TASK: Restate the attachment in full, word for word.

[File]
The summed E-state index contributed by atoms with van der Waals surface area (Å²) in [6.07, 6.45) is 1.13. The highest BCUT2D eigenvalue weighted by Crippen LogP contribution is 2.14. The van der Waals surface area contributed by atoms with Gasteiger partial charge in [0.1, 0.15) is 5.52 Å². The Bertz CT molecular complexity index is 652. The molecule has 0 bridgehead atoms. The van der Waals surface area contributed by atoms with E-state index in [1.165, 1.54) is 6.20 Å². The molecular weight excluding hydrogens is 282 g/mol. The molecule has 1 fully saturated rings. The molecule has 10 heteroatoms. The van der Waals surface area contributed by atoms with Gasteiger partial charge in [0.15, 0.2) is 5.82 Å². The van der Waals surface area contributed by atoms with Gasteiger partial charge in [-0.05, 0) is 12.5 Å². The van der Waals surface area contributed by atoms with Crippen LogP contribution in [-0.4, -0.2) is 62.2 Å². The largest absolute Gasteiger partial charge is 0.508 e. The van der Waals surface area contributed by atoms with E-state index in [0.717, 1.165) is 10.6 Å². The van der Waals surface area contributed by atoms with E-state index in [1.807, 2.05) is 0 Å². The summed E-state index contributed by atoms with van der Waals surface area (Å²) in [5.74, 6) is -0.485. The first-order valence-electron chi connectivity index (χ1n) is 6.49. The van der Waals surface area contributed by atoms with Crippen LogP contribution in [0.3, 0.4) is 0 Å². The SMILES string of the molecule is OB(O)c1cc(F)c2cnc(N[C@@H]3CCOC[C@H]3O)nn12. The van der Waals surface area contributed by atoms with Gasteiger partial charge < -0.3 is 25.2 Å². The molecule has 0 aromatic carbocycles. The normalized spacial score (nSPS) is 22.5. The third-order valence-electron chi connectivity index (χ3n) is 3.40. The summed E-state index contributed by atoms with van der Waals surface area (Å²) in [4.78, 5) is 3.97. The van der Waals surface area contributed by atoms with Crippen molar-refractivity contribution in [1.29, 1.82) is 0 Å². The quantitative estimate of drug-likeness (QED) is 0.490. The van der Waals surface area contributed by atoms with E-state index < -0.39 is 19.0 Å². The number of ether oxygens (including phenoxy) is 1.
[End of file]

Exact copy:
The summed E-state index contributed by atoms with van der Waals surface area (Å²) in [6.07, 6.45) is 1.13. The highest BCUT2D eigenvalue weighted by Crippen LogP contribution is 2.14. The van der Waals surface area contributed by atoms with Gasteiger partial charge in [0.1, 0.15) is 5.52 Å². The Bertz CT molecular complexity index is 652. The molecule has 0 bridgehead atoms. The van der Waals surface area contributed by atoms with E-state index in [1.165, 1.54) is 6.20 Å². The molecular weight excluding hydrogens is 282 g/mol. The molecule has 1 fully saturated rings. The molecule has 10 heteroatoms. The van der Waals surface area contributed by atoms with Gasteiger partial charge in [0.15, 0.2) is 5.82 Å². The van der Waals surface area contributed by atoms with Gasteiger partial charge in [-0.05, 0) is 12.5 Å². The van der Waals surface area contributed by atoms with Crippen LogP contribution in [-0.4, -0.2) is 62.2 Å². The largest absolute Gasteiger partial charge is 0.508 e. The van der Waals surface area contributed by atoms with E-state index in [0.717, 1.165) is 10.6 Å². The van der Waals surface area contributed by atoms with E-state index in [1.807, 2.05) is 0 Å². The summed E-state index contributed by atoms with van der Waals surface area (Å²) in [5.74, 6) is -0.485. The first-order valence-electron chi connectivity index (χ1n) is 6.49. The van der Waals surface area contributed by atoms with Crippen LogP contribution in [0.3, 0.4) is 0 Å². The SMILES string of the molecule is OB(O)c1cc(F)c2cnc(N[C@@H]3CCOC[C@H]3O)nn12. The van der Waals surface area contributed by atoms with Gasteiger partial charge < -0.3 is 25.2 Å². The molecule has 0 aromatic carbocycles. The normalized spacial score (nSPS) is 22.5. The third-order valence-electron chi connectivity index (χ3n) is 3.40. The summed E-state index contributed by atoms with van der Waals surface area (Å²) in [4.78, 5) is 3.97. The van der Waals surface area contributed by atoms with Crippen molar-refractivity contribution in [1.29, 1.82) is 0 Å². The quantitative estimate of drug-likeness (QED) is 0.490. The van der Waals surface area contributed by atoms with E-state index < -0.39 is 19.0 Å². The number of ether oxygens (including phenoxy) is 1.